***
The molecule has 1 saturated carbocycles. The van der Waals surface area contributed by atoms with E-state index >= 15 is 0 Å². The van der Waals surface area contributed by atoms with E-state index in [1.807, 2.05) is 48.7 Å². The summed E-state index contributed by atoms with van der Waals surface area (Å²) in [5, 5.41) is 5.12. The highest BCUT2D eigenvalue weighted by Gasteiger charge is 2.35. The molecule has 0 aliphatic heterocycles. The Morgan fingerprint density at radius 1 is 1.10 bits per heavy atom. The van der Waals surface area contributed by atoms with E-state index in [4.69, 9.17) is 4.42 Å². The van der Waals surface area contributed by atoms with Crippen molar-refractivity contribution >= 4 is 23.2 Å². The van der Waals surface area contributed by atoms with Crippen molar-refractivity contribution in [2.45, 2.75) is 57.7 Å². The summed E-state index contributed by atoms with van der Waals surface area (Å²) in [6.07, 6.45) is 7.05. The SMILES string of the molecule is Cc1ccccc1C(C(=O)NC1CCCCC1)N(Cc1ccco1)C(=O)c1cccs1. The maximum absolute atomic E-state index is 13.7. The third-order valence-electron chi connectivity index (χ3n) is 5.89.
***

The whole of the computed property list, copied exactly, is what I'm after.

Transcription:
The molecule has 1 saturated carbocycles. The van der Waals surface area contributed by atoms with E-state index >= 15 is 0 Å². The van der Waals surface area contributed by atoms with E-state index in [1.807, 2.05) is 48.7 Å². The summed E-state index contributed by atoms with van der Waals surface area (Å²) in [5, 5.41) is 5.12. The highest BCUT2D eigenvalue weighted by Gasteiger charge is 2.35. The molecule has 0 aliphatic heterocycles. The Morgan fingerprint density at radius 1 is 1.10 bits per heavy atom. The van der Waals surface area contributed by atoms with E-state index in [4.69, 9.17) is 4.42 Å². The van der Waals surface area contributed by atoms with Crippen molar-refractivity contribution >= 4 is 23.2 Å². The van der Waals surface area contributed by atoms with Crippen molar-refractivity contribution in [2.45, 2.75) is 57.7 Å². The summed E-state index contributed by atoms with van der Waals surface area (Å²) in [6.07, 6.45) is 7.05. The SMILES string of the molecule is Cc1ccccc1C(C(=O)NC1CCCCC1)N(Cc1ccco1)C(=O)c1cccs1. The maximum absolute atomic E-state index is 13.7. The third-order valence-electron chi connectivity index (χ3n) is 5.89.